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SeaWorld vs. OSHA – Day One

The question: Whose fault was the death of Dawn Brancheau

In a central Florida court today, SeaWorld met OSHA (the Occupational Safety & Health Administration) to defend itself against the charge of “willful neglect” leading to the death of trainer Dawn Brancheau last year when killer whale Tilikum dragged her into the water and brutally killed her.

Main points from the day:

In his opening, OSHA attorney John Black said, “Killer whales are large, powerful and non-domesticated animals. They have the potential to cause serious physical harm or death to people who get near them.”

SeaWorld argued that Brancheau’s death was an isolated tragedy, and that Tilikum had never given any indication that he would attempt to pull someone into his tank. (He had already, in fact, killed two other people.)

OSHA is pressing for trainers to be prohibited from swimming with killer whales during their shows, which would seriously undermine the whole circus event. SeaWorld argues that you can’t separate the work of the trainers during the shows from their work in the water outside of the shows. Training manager Kelly Flaherty Clark testified that the death of two whales in the time since the death of Brancheau was at least partially due to the fact that trainers couldn’t get in the water to work with them as they had always done before.

“Tilikum had never given us any indication that he would pull somebody into the water with him,” Flaherty Clark said.

She was questioned for four hours. Observers said she left the court in tears.

OSHA attorney Black noted that trainers are required to sign a quasi-waiver recognizing the inherent risk of working with killer whales. “SeaWorld trains its trainers how to recognize and how to avoid potential risk. And then, in effect, it tells them, ‘Be careful,’” he said. He characterized the waiver as a woefully thin line of defense.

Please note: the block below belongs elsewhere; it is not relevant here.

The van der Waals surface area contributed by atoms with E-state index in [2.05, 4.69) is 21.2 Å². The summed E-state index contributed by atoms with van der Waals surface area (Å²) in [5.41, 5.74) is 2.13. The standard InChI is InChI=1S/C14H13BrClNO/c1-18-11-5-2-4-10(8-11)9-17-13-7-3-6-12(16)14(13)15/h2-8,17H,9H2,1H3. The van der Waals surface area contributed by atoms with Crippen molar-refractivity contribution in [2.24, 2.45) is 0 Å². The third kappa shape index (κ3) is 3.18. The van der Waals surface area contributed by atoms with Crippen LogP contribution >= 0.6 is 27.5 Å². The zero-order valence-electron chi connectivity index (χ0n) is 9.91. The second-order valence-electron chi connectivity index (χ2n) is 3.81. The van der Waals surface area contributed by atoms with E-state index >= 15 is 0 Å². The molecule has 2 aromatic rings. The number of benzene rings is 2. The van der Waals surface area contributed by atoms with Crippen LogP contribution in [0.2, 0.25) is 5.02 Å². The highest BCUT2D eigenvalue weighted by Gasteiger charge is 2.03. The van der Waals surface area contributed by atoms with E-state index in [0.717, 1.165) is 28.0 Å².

While not actively accusing Brancheau of being at fault, SeaWorld keeps suggesting that the way she was bobbing her head at Tilikum, with her hair waving from side to side, distracted the orca, and that he joined in the “game” and what followed was a terrible accident.

Not so, say other observers. Brancheau, a very experienced trainer, was doing nothing different from what she always did. And Tilikum didn’t grab her ponytail, as SeaWorld has been saying; he grabbed her by the body.

This was taken up in the evening CNN when Anderson Cooper interviewed author and journalist David Kirby and former killer whale trainer Carol Ray. Kirby refuted SeaWorld’s version of what happened, and said that the video of the attack, which SeaWorld has been fighting hard to keep under wraps, makes clear that the attack was brutal and purposeful.

“You can’t blame a killer whale for killing,” he said.

See also: SeaWorld Goes on Trial
Background: Facts about Killer Whales in Captivity